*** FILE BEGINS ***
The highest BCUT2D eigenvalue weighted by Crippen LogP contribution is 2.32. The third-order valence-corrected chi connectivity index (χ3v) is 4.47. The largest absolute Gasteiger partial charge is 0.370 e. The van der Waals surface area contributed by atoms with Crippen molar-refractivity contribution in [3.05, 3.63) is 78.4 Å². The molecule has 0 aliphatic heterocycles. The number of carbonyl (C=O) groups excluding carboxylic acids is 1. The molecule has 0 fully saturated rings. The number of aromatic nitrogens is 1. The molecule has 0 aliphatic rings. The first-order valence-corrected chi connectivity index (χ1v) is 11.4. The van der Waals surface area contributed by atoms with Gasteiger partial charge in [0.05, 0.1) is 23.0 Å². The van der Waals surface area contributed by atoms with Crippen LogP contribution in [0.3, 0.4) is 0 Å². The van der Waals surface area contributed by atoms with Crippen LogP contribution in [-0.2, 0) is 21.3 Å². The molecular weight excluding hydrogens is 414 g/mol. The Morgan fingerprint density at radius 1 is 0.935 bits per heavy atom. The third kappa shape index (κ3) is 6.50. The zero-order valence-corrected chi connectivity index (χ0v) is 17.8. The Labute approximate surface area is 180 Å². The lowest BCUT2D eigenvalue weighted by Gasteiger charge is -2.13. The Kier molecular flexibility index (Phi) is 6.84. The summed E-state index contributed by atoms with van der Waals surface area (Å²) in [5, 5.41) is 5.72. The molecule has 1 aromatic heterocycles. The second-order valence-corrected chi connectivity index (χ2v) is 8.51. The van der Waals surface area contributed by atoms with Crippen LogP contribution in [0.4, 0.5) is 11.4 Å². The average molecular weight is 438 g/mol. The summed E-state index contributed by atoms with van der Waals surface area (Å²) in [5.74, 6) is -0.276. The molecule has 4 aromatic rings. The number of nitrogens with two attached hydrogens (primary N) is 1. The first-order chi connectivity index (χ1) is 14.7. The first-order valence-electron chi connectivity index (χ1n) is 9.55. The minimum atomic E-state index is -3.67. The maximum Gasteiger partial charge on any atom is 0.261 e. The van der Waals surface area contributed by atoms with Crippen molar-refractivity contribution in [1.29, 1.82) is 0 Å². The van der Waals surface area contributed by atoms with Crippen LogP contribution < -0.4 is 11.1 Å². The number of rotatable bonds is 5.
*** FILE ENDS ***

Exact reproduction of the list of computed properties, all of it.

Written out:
The highest BCUT2D eigenvalue weighted by Crippen LogP contribution is 2.32. The third-order valence-corrected chi connectivity index (χ3v) is 4.47. The largest absolute Gasteiger partial charge is 0.370 e. The van der Waals surface area contributed by atoms with Crippen molar-refractivity contribution in [3.05, 3.63) is 78.4 Å². The molecule has 0 aliphatic heterocycles. The number of carbonyl (C=O) groups excluding carboxylic acids is 1. The molecule has 0 fully saturated rings. The number of aromatic nitrogens is 1. The molecule has 0 aliphatic rings. The first-order valence-corrected chi connectivity index (χ1v) is 11.4. The van der Waals surface area contributed by atoms with Gasteiger partial charge in [0.05, 0.1) is 23.0 Å². The van der Waals surface area contributed by atoms with Crippen LogP contribution in [0.3, 0.4) is 0 Å². The van der Waals surface area contributed by atoms with Crippen LogP contribution in [-0.2, 0) is 21.3 Å². The molecular weight excluding hydrogens is 414 g/mol. The Morgan fingerprint density at radius 1 is 0.935 bits per heavy atom. The third kappa shape index (κ3) is 6.50. The zero-order valence-corrected chi connectivity index (χ0v) is 17.8. The Labute approximate surface area is 180 Å². The lowest BCUT2D eigenvalue weighted by Gasteiger charge is -2.13. The Kier molecular flexibility index (Phi) is 6.84. The summed E-state index contributed by atoms with van der Waals surface area (Å²) in [5, 5.41) is 5.72. The molecule has 1 aromatic heterocycles. The second-order valence-corrected chi connectivity index (χ2v) is 8.51. The van der Waals surface area contributed by atoms with Crippen LogP contribution in [0.4, 0.5) is 11.4 Å². The average molecular weight is 438 g/mol. The summed E-state index contributed by atoms with van der Waals surface area (Å²) in [5.74, 6) is -0.276. The molecule has 4 aromatic rings. The number of nitrogens with two attached hydrogens (primary N) is 1. The first-order chi connectivity index (χ1) is 14.7. The first-order valence-electron chi connectivity index (χ1n) is 9.55. The minimum atomic E-state index is -3.67. The maximum Gasteiger partial charge on any atom is 0.261 e. The van der Waals surface area contributed by atoms with Crippen molar-refractivity contribution in [1.29, 1.82) is 0 Å². The van der Waals surface area contributed by atoms with Crippen LogP contribution < -0.4 is 11.1 Å². The number of rotatable bonds is 5.